Krister Stendahl, a Swedish theologian and previous dean of the Harvard Divinity School, set forth what has come to be known as The Three Rules for Religious Understanding. I have summarized them as follows:
1 – If you want to understand another religion, talk with its believers, not its enemies.
2 – Don’t compare your best to their worst.
3 – Leave room for “holy envy.” Be open to feelings of deep respect as you explore other faiths and actively seek elements of these other religious traditions that you might incorporate into your own faith.
As a seeker of religious understanding, I have found great success when following this simple formula and I always appreciate when others apply it when learning about my faith.
I think all too often, when dealing with deeply rooted and cherished religious beliefs, we feel the need to constantly emphasis the “rightness” of our own church. To be sure, interfaith education does not necessitate leaving our own convictions at the door, but it does require an open mind and heart if anything of worth is to be gained.
I love how this balance is described by Maurio Properzi in an article he wrote entitled, ‘Learning about Other Religions: False Obstacles and Rich Opportunities’. If you have some time, I would HIGHLY recommend reading it. Click here for a link to the full article.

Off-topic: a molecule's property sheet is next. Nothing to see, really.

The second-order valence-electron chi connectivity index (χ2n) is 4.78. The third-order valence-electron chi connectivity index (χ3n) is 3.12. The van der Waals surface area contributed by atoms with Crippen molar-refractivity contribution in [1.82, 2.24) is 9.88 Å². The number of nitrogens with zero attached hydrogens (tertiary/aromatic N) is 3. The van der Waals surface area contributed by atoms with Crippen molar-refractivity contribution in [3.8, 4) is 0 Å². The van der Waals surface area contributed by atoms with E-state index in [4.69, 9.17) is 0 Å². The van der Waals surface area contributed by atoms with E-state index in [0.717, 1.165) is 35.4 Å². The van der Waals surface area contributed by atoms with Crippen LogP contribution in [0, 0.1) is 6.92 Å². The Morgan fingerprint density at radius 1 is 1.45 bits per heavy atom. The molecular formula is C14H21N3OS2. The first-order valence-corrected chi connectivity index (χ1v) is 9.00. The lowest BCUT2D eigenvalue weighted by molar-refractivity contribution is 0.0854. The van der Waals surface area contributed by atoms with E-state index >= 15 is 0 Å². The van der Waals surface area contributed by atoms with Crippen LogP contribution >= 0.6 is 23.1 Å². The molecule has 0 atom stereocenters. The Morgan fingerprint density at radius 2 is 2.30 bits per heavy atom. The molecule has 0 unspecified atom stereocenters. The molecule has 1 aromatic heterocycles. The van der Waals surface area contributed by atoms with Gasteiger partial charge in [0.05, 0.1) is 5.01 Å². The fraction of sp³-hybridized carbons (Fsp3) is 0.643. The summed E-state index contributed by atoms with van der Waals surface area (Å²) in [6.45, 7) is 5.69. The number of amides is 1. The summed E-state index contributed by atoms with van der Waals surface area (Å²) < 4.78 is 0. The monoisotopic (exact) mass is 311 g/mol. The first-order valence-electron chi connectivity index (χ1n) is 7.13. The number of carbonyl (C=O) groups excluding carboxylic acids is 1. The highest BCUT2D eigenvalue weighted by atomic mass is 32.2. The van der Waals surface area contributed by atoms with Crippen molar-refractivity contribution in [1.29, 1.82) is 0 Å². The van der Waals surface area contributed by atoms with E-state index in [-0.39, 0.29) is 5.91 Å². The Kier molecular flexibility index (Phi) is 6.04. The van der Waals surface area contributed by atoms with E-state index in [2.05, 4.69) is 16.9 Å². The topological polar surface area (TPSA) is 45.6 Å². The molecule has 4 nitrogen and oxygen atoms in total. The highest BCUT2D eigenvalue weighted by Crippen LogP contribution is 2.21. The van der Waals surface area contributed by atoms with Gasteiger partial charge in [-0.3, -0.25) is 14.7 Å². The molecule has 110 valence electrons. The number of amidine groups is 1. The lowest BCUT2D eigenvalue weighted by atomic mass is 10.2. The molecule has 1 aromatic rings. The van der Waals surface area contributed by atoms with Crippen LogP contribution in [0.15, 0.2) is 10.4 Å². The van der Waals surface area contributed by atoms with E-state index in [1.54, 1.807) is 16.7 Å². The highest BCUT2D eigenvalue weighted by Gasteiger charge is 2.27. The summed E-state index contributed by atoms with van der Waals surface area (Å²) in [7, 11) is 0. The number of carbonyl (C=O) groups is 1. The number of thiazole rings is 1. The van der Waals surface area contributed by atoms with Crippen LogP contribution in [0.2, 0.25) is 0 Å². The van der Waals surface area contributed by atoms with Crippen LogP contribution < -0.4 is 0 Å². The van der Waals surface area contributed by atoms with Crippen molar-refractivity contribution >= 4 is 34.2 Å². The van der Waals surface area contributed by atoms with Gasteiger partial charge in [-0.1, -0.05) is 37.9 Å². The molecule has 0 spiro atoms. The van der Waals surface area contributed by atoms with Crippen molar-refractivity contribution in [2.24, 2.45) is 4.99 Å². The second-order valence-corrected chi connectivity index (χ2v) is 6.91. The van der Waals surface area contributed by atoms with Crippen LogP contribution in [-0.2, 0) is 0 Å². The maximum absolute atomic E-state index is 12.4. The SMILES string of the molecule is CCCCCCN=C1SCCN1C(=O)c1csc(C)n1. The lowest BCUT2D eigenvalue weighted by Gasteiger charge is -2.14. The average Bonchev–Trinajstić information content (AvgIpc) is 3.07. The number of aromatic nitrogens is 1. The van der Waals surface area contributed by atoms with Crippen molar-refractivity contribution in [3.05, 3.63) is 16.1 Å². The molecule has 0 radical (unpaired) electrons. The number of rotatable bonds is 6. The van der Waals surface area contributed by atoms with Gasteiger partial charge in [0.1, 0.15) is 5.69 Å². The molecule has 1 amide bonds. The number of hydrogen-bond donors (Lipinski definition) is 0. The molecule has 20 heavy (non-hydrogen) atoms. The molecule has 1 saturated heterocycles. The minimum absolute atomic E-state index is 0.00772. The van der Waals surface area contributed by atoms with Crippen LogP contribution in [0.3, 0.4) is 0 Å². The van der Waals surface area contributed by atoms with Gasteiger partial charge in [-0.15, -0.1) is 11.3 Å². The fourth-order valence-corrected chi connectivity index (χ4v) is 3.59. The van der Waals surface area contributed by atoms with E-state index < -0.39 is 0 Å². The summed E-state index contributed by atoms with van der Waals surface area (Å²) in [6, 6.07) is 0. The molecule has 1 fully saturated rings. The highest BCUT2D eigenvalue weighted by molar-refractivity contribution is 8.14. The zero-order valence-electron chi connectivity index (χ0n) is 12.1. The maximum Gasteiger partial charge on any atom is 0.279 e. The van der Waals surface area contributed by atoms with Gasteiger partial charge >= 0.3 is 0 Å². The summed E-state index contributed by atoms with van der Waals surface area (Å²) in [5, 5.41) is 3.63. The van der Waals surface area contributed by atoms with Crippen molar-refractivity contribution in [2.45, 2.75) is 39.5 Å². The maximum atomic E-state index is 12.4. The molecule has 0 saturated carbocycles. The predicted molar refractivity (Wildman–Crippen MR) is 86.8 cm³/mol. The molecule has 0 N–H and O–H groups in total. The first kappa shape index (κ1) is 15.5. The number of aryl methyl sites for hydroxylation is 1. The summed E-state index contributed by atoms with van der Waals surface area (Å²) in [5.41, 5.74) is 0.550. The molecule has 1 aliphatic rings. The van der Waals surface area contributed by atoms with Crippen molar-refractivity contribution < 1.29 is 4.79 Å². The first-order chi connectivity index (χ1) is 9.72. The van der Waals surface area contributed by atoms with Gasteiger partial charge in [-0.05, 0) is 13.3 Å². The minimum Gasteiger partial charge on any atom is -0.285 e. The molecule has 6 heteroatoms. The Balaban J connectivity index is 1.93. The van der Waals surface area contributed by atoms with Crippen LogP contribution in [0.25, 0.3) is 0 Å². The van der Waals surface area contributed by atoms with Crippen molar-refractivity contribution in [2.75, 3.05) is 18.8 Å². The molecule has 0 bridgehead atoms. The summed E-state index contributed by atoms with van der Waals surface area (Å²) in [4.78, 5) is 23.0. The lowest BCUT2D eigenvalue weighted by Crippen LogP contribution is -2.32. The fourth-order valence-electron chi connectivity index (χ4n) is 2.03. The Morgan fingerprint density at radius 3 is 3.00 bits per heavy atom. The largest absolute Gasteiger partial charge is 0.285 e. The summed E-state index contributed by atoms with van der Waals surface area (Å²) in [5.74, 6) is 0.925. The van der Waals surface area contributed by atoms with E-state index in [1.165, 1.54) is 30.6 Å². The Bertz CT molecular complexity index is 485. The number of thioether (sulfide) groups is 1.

While speaking to a audience of members of the Church of Jesus Christ of Latter Day Saints (Mormons), I think his comments are just as relevant to any devoted religious follower. He states,
“I base my remarks on a firm conviction that the gospel of Jesus Christ generally requires balance between true principles such as balance between a sympathetic approach to other faiths and loyalty to one’s own, and balance between openness to learning from the “religious other” and the ability to share Mormonism’s truths in love.”
He goes on to say,
“There is obviously a need for balance between the recognition of the light and truth that can be found in other religions and a personal commitment to the unique and all-embracing truths of Mormonism. To be sure, finding this balance may be challenging, and in this context we do not need to look too hard to find examples of two very different kinds of excesses. On the one hand, overzealousness and skewed conceptions of loyalty close the door to dialogue with the “religious other,” thus allowing prejudice to reign supreme. On the other hand, radical liberality of thought reduces all differences among faiths to naught and gives rise to conversations built more on fears of offending than on desire to learn and to be challenged. Latter-day Saints are not immune from the difficulty of finding an appropriate balance. Yet Mormonism advocates equilibrium, and the gospel may be rightly viewed as a harmony of correct principles that ought to be kept in fruitful tension with each other. It is then balance between the faith’s exclusive claims and its liberal recognition of the general goodness of religion that allows Mormonism to be both particularist and inclusive. When we fail to live in this tension and do not experience this balance, we risk losing the full perspective of the restored gospel.